Youth climate activist Hannah Cartlidge visited the European Parliament in Brussels scared for the future of the planet, but returned hopeful that the institution could make a difference – while it still can.
For a while, I have felt powerless and hopeless when thinking about the future. Anthropogenic climate change will impact everyone, regardless of where they come from, what they look like, how much money they earn or how they live their life. When governments shy away from renewable energy sources and instead rely on fossil fuels and invest in fracking, we cannot possibly hope to avoid a catastrophic change in the climate. We are already seeing the effects in the North West and unfortunately this will only continue to worsen and extreme weather events will become much more frequent.
But recently, I was lucky enough to travel to Brussels alongside other young people who either attend climate strikes or are climate change activists. We visited the European Parliament alongside Green party MEP for the North West of England, Gina Dowding, and met with several other MEPs.
As a group, we were able to question the MEPs about climate change and how they hope to influence Europe into making positive steps forward. Hearing what they all had to say gave me a great sense of hope. I was particularly impressed with Michael Bloss, a German MEP, and what he had to say about climate change.
The recent EU elections were known as the climate elections due to the collective actions of thousands of young people who attend climate strikes. The actions of these young people have a real effect. Climate change is at the top of the agenda in Brussels, as it should be.
I was also able to meet with young climate activists from Belgium who all had a clear message: climate action works and is the way forward. Action cannot come from a single political party; it has to be a collective effort which crosses political boundaries. While being in Brussels made me feel hopeful, I couldn’t help but feel a great sadness knowing that the trip I went on could be one of the last to the European Parliament.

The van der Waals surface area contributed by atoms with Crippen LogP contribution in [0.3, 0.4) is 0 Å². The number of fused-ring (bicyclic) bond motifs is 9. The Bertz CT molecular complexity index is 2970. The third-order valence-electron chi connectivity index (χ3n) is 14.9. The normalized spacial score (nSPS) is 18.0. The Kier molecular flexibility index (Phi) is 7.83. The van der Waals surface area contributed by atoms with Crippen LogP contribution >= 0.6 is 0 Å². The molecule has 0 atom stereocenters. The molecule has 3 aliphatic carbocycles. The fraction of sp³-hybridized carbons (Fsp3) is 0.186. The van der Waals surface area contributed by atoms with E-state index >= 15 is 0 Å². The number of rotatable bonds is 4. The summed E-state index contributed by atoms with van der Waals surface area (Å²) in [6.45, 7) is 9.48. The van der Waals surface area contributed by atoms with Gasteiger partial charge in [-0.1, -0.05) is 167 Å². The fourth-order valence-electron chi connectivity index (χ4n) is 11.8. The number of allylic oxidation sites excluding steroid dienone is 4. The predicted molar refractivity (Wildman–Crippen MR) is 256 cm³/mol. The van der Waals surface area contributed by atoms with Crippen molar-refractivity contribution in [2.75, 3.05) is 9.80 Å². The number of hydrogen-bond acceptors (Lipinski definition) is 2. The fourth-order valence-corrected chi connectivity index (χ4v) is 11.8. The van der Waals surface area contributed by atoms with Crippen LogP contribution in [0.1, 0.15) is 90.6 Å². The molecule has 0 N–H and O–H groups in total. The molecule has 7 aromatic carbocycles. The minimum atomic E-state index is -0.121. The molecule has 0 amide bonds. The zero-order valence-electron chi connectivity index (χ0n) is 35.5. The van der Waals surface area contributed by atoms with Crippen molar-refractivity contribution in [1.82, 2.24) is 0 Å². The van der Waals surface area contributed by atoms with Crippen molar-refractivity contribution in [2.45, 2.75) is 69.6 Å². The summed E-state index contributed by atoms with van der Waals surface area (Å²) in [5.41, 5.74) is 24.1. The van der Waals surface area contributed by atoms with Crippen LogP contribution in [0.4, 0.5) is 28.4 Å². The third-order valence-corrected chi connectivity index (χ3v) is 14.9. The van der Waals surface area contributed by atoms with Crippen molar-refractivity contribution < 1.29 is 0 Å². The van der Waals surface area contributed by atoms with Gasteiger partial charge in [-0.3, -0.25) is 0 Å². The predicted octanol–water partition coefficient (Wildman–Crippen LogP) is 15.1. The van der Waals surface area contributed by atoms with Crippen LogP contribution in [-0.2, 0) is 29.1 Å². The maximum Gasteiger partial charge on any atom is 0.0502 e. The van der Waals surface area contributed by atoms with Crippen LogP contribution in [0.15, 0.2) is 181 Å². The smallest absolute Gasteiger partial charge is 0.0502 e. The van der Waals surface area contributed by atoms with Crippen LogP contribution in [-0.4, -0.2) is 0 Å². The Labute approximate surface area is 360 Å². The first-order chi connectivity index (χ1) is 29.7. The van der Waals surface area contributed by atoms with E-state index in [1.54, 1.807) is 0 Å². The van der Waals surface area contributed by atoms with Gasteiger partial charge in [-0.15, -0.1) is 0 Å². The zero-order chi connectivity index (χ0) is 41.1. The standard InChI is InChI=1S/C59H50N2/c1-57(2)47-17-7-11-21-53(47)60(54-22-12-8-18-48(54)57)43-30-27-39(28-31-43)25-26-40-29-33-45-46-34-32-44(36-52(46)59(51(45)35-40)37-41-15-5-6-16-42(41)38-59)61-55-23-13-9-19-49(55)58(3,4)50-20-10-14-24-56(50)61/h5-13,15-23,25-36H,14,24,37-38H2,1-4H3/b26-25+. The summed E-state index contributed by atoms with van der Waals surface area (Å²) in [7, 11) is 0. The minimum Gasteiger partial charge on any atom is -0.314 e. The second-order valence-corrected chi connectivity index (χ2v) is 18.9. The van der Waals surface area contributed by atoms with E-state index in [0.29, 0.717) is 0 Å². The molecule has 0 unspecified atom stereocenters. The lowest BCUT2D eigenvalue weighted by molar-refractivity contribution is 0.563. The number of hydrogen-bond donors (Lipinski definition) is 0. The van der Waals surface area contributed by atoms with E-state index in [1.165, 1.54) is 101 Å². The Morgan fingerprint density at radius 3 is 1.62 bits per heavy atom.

Our MEP’s are doing a fantastic job in Brussels, despite the complexities surrounding Brexit and the uncertainty that surrounds our future. They are good elected members of the EU Parliament that are working together, united against a common threat: anthropogenic climate change.
This trip showed us just how influential peaceful protesting and activism can be. I have a renewed sense of optimism that we can change the system, instead of dangerously changing the climate.
Having reflected on my short time in Brussels, I have been inspired to do more to help people understand the crisis that we are in. Through my research while at university, I surveyed people in my town to see what their views on climate change were. While there were a lot of positive responses, I was astounded to see how many people either didn’t believe in climate change or didn’t know what it was.
Often, I’m seeing people online mistakenly believe that weather and climate are the same thing, or that there’s no point in them making changes to their lives as it won’t make an impact. My trip to Brussels proved to me that when a group of people all act, positive change can happen.
I’d love to be able to help dispel myths surrounding climate change and global warming. Misinformation will prove to be disastrous. Likewise, science and facts are not always easy to understand or accessible for everybody. I would like to help make climate science more accessible to allow everyone to understand what will happen if we stick to “business as usual” and do nothing.
I’d especially like to help make climate change a bigger priority for local councils. Individual actions can help, but it simply isn’t enough. We need policies and actions that cross political and geographical boundaries to enable us to help save the planet. As a result, I plan on doing more within my town to help raise awareness of climate change in order to enact change.
Main image: Flickr/Garry Knight, Public Domain. Small image: Gina Downing MEP with Hannah Cartlidge.